A sombre silence hung over Tiananmen Square on the 19th anniversary of the brutal crushing of student protests. There was no official ceremony marking the occasion, the only visible state response was heightened security.
In June 1989 the square had been a rallying point for students leading pro-democracy protests. In front of a portrait of Chairman Mao they erected their own symbol of power – a statue dubbed ‘the Goddess of Democracy’.
Uncertain of how to respond, the authorities held back. But it was not to last. As the protest gathered momentum and world attention, the hardline reflexes of the Communist Party kicked in.
The tanks rolled in with devastating affect. Beijing officials put the death toll at around 200 but the real figure may never be known. The events of that day may remain taboo in China but have not faded from memory in the West.
Many feel China’s rulers still have questions to answer. “I am very concerned. When the Olympics start, and so many journalists who represent visitors and people in other countries turn up and they ask about the truth about Tiananmen Square, I don’t know what the autorities are going to say to them,” said a former senior Communist party official.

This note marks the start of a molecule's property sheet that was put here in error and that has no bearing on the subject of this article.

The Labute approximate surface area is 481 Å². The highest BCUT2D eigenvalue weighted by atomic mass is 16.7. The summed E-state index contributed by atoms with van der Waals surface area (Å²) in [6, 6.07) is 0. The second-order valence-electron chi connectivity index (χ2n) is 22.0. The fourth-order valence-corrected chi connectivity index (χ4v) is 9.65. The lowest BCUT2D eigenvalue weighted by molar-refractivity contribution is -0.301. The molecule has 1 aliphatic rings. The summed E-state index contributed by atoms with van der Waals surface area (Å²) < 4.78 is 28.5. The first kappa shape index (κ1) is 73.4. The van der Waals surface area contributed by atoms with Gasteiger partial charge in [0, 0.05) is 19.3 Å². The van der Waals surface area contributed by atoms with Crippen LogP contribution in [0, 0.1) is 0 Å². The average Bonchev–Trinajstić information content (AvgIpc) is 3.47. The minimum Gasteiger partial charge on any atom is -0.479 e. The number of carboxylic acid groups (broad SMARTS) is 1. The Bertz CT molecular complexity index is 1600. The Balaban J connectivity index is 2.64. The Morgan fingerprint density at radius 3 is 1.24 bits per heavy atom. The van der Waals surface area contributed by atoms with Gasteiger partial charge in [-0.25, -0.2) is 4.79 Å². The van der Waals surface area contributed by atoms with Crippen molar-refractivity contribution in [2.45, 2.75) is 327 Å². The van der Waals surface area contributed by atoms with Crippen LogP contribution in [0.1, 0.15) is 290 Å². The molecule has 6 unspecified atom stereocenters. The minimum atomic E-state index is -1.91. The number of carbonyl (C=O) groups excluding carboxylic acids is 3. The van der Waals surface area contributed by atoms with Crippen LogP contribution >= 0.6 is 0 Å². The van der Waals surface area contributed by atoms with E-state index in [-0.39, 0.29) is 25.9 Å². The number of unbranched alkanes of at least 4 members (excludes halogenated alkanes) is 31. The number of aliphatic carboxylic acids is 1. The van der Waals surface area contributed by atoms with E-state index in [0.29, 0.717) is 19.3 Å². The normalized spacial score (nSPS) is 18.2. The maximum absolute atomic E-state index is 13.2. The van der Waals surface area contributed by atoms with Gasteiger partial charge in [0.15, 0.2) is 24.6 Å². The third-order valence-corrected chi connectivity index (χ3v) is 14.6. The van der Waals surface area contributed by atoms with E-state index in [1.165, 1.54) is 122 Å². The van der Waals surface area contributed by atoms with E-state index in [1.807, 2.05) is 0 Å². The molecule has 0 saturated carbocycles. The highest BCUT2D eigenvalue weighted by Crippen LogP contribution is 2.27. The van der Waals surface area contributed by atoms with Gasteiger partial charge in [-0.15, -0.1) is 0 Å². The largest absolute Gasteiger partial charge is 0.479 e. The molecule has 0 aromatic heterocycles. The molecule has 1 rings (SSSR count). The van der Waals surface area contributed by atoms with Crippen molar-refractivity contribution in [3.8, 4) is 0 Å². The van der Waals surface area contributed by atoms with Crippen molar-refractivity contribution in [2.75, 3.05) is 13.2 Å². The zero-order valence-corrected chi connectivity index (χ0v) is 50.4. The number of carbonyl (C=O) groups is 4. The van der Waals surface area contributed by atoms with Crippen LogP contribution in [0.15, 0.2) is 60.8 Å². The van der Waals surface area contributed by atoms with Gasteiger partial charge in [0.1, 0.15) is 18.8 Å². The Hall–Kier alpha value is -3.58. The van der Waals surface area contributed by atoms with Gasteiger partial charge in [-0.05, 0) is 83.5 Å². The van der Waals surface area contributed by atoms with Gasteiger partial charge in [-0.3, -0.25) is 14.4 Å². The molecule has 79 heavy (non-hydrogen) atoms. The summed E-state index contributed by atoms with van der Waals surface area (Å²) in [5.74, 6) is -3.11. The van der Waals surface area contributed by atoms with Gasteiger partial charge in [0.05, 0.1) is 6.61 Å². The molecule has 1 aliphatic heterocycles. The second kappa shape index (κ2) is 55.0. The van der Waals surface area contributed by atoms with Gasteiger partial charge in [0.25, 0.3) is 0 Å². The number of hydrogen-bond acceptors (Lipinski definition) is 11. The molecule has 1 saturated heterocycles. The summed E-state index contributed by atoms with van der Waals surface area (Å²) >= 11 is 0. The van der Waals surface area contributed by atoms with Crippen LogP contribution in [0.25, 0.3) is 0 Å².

Despite Beijing’s better relations with the West the official line on Tiananmen Square appears not to have changed a lot in the intervening years.
A foreign ministry spokesman said: “We have a clear position on this political event that took place in the 1980s of the last century. The issues are related to our internal policies, they are domestic affairs.”
Relatives of those who died are determined to keep the bloodshed in Tiananmen on the agenda. Ding Zilin, who leads a mother’s support group, said: “I hope the international community will support and encourage the Chinese gouvernment to solve the issues linked to the June 4th massacre in a peaceful and fair way. The solution of these issues are highly related to the democratization process of my country, this concerns the future of our people.”
The Olympic torch remains a beacon of hope for many Chinese. They expect their leaders to deliver on the promises they made on human rights in order to win the right to stage the games.